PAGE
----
We illustrate the advantages of absolute incomes relative to wealth quintiles in figures 2 and 3. The left-hand panel in figure 2A vertical equiplot of institutional delivery coverage shows that for every quintile of relative wealth, coverage in Namibia is higher than in Nigeria and coverage in Ethiopia is lowest. The right-hand panel—in which coverage is plotted against the mean absolute income in each quintile—shows that Ethiopia is considerably poorer than Nigeria and Namibia. These two countries show roughly similar levels of absolute income for each quintile, but coverage in Namibia is markedly higher than in Nigeria for the same income level, particularly in the poorest quintiles. Even in Ethiopia, where overall coverage is lower, the top quintile has approximately the same income as the second quintile in Nigeria, with much higher coverage.

Figure 2

Institutional delivery coverage according to (A) wealth quintiles (left-hand panel) and to absolute income (right-hand panel) in selected countries and (B) at two points in time in Tanzania (left-hand panel) and Nepal (right-hand panel).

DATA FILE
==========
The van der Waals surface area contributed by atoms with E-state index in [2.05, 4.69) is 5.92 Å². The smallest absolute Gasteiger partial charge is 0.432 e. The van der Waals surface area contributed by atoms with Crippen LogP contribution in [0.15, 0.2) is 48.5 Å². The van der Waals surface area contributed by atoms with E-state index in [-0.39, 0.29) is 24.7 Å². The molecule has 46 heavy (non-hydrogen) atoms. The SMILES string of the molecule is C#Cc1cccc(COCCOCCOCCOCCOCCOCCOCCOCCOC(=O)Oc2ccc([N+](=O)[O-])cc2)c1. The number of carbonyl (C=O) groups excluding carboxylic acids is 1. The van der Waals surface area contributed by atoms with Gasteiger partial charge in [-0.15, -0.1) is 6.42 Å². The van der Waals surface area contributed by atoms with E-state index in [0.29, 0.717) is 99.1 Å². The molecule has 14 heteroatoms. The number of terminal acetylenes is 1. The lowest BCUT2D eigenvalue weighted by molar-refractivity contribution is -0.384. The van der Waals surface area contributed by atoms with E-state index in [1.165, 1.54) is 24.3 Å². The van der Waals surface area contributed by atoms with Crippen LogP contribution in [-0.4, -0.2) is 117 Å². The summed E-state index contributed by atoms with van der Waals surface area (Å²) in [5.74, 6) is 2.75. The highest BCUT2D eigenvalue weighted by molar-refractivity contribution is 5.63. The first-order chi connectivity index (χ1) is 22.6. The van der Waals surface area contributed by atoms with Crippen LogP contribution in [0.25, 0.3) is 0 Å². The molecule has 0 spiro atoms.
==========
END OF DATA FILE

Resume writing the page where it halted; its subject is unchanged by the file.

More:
Figure 3

Institutional delivery coverage according to wealth quintiles and place of residence in selected countries.

Figure 2B shows changes in absolute income and institutional delivery coverage over time. In Tanzania, absolute income and coverage increased very slightly between 1996 and 2010. The small increases in coverage in each quintile can be explained by the similarly small increase in absolute income. In contrast, the data from Nepal show important increase in coverage for every quintile between 1996 and 2014, which cannot be attributed to changes in income, which also increased at a lower rate. Similar results were found for skilled attendant at birth.32 33

Ethnicity

Among the several dimensions of inequality listed in SDG 17.18, ethnicity is particularly difficult to measure in a comparable way across countries.32 It is not surprising, therefore, that few multicountry studies of ethnic inequalities are available, compared with the large number of analyses focusing on inequalities associated with wealth, education, age or place of residence. In addition, most published studies on ethnic inequalities have focused on mortality, fertility and nutrition outcomes,32 34 rather than on RMNCH coverage.